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  • How they Fly?

    Unicopter and SynchroLite

    Wrote for the Helicopter History Site by Dave Jackson

    The Unicopter

    The intent of the UniCopter/SynchroLite project is to assimilate and disseminae technical information, both positive and negative, about the intermeshing configuration.

    The worlds only unsymmetrical vehicle is the single rotor helicopter, with its tail-rotor. I believe that this adherence to the tail-rotor has inhibited progress in VTOL craft. Symmetry in both animals and vehicles is beautiful, and this beauty is due to its natural functionality. Germany, during WW II, was the strongest proponent of symmetrical helicopters. Its side-by-side Focke Fa-61 and intermeshing Flettner FL-282 are without equal. After the war, the Germans were in no position to develop and promote their laterally symmetrical helicopters.

    The SynchroLite project is directed at the US FAA Part 103 ultralight category, where the maximum dry weight is 254 lbs. The intermeshing rotors and their symmetrical handling result in a craft that has a low power to weight ratio and more importantly is easier to fly then 'conventional' helicopters. This is critical, since the ultralight category does not demand a pilots license.

    The UniCopter project is a move toward optimal VTOL, by overcome many of the problems that have beset rotorcraft since their inception. Many of its features have be used before, but never unified in one craft.

    The following is a listing of its primary features, and the reason for them;

    Symmetrical Rotor Configuration: Two counter-rotating intermeshing rotors eliminate the need for a tail rotor. This symmetry reduces the demands on the pilot in coordinating the cyclic, collective and pedals. In addition, it results in a power to weight ration that is approximately 15% better than the single rotor.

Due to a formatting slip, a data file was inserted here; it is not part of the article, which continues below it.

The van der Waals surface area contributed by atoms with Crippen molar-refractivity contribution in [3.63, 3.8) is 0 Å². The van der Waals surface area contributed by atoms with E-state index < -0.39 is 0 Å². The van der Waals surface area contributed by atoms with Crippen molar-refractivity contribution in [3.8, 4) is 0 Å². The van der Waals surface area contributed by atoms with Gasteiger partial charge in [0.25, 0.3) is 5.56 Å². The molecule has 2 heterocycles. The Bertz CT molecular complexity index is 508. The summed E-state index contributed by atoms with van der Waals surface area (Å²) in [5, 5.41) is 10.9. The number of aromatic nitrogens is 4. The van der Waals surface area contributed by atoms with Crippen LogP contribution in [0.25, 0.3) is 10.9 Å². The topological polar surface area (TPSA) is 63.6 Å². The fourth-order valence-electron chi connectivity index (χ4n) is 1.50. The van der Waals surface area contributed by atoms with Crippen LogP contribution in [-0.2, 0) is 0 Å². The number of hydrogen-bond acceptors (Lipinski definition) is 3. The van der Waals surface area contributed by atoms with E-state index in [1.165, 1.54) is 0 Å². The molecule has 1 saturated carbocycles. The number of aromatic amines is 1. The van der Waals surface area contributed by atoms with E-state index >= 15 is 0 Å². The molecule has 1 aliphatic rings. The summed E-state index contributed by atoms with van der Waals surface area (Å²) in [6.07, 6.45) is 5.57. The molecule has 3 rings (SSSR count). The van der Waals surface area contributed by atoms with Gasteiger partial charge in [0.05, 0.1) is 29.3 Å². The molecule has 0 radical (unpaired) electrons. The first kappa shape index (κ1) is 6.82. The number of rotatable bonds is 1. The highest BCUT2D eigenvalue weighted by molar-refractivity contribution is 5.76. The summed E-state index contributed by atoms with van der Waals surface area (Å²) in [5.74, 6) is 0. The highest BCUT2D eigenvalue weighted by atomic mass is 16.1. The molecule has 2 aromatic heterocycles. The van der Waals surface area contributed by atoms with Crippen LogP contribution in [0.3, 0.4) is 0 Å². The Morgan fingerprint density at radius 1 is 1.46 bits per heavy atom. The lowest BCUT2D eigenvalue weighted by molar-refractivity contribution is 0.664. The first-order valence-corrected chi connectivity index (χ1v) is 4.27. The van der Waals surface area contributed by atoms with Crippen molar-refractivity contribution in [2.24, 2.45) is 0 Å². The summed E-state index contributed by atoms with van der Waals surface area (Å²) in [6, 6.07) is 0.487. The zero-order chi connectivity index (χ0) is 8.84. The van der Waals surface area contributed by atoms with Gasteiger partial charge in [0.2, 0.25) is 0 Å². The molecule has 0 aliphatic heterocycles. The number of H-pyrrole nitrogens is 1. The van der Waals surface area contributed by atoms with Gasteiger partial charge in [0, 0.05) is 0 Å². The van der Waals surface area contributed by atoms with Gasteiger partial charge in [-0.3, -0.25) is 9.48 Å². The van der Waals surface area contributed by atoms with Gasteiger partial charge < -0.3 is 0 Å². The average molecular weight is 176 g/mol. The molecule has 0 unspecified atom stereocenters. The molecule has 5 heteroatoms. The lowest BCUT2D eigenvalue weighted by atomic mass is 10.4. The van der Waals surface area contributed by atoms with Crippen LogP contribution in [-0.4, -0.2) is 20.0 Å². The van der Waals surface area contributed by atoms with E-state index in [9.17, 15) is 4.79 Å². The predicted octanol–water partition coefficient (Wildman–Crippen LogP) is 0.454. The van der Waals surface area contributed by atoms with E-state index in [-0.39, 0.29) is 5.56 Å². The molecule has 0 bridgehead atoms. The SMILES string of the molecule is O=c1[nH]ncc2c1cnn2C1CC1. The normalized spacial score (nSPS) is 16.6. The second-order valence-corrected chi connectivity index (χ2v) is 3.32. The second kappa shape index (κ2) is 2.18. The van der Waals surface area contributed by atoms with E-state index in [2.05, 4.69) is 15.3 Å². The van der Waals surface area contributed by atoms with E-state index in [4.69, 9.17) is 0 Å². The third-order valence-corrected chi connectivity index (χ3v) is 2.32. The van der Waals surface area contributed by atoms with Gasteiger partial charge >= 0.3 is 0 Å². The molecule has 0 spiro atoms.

Absolutely Rigid Rotors [ARR]: Consisting of: Totally rigid blades. No flapping, no lead-lag and no cone or pre-cone angle. Rigid coupling between rotor hubs and semi rigid coupling to fuselage.This minimizes the pilot's off-axis compensation, caused by cross-coupling. As well, it results in rapid and positive responses to the pilot's control inputs.
    Safety: The addition of a rotor governor will reduce the pilot's workload and eliminate low rotor speed. A rotor governor (not an engine governor) provides automatic entry into autorotation.
    Less Rotor Induced Vibration: The intent is to incorporate leading and trailing edge sealed tabs on the blades to provide high rate pitch change.
    High Speed Flight: The Advancing Blade Concept [ABC] with its low tip speed and rotor rigidity will reduce retreating blade stall and advancing blade compression during high-speed flight. In addition, the pusher prop contributes to the higher speed.
    Quiet: The elimination of the tail rotor and the slower rotational speed of the main rotors will result in less noise.
    Aerobatics: The extreme rigidity of the rotor system should, theoretically, provide the ability for prolonged inverted flight, should any exhibitionist desired it.